ESCAP TOKYO HEARING URGES HOLISTIC UNITED NATIONS FOR TWENTY-FIRST CENTURY
TOKYO, 10 September (UN Information Centre) -- A more people-oriented, "holistic" United Nations may be better able to respond to the challenges and tensions of the millennium. That was one of the conclusions of a two-day hearing in Tokyo to discuss the challenges facing the United Nations in the twenty-first century, organized by the Economic and Social Commission for Asia and the Pacific (ESCAP) at the United Nations University in Tokyo.
"The idealism we all felt when the United Nations was formed must not die", stated a panellist, adding that that United Nations is uniquely placed to deliver on that idealism. The hearing included representatives of civil society and governments in the region.
"Intergovernmental negotiations are sometimes hampered by age-old mind-sets. Maybe people should solve problems directly", suggested a participant. But a mind-set can work both ways, it was also stated by a participant who advocated a creative partnership between governments, private sector and civil society.
Ideas such as a global parliament, the need for more timely dispute settlement, a stand-by force for peacekeeping and establishment of a subsidiary organ or forum of NGOs as an advisory body to the Economic and Social Council, were also discussed.
New ideas for strengthening the United Nations were not the only items on the agenda.
Participants agreed that the international and regional communities must deal with the major issues of development and try their best to reach the targets pledged by them at the United Nations major international conferences of the 1990s, ranging from environment and development to children's rights.
The international community was also urged to support the United Nations financially and technically. "We cannot expect the United Nations to do its myriad tasks without sufficient resources", an NGO participant said.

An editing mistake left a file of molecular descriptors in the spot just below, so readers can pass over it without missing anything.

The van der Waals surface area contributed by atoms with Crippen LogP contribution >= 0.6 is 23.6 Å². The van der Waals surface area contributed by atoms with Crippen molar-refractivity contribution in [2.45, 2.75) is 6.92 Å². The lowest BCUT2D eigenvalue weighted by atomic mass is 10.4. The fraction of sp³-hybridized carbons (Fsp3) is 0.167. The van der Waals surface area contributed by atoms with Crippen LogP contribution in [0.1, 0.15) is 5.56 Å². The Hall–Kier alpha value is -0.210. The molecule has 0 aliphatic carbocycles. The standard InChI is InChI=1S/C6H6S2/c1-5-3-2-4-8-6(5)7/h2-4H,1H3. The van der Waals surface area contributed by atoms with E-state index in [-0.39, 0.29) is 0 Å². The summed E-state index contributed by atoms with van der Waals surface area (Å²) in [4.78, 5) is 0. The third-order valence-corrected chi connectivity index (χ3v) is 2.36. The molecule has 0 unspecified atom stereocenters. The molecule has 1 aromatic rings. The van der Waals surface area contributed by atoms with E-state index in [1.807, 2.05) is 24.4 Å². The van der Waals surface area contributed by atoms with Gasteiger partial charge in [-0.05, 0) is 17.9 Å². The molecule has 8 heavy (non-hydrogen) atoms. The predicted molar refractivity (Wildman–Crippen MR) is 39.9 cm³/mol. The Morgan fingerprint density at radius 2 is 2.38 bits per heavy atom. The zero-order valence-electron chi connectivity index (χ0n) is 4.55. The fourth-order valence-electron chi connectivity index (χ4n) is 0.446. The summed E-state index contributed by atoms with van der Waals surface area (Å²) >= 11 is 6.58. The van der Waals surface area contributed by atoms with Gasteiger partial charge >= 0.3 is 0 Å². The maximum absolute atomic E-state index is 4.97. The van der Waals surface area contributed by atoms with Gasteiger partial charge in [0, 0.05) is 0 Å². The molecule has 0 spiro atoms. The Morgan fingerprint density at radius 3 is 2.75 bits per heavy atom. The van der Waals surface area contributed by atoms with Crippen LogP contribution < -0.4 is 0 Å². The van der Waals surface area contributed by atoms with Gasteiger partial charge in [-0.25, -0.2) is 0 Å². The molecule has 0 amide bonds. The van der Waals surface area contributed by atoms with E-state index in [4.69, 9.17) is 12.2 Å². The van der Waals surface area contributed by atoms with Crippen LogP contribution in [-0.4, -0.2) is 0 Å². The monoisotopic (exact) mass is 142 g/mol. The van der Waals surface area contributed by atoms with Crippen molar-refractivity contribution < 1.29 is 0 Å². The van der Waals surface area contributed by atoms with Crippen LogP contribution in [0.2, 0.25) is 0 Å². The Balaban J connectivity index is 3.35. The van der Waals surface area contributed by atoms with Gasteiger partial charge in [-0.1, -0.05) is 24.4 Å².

"We deserve the United Nations we get", said a government representative. "It is not a strange creature that exists on its own but rather it is our organization run by Member States and we must have a say in the major issues through the General Assembly and not just through the power of the veto." Equitable sharing of information was also very important in this technologically oriented world, it was noted.
In the discussion on human rights and good governance, a panellist underlined the fact that good governance requires a system of government that is transparent, accountable, just, fair, democratic, participatory and responsive to people's needs. "The United Nations has played an important role in developing
international law to ensure that these goals are met. And we want it to enhance this role in the future." One of the participants underlined that access to information by everyone, including disabled persons, women and children, should be guaranteed for promotion of good governance.
On strengthening the United Nations, Hisashi Owada, President, Japan Institute of International Affairs, proposed that it was essential for the United Nations, the Security Council in particular, to be reformed in order to "better represent the realities of the international community".
The hearing, hosted and sponsored by the Government of Japan, was part of a series of regional meetings held in Western Asia, Africa, Europe, Latin America and the Caribbean, and North America (still to be held) at the request of Secretary-General Kofi Annan. They are in preparation for the Millennium Assembly and Summit of the United Nations scheduled for September 2000.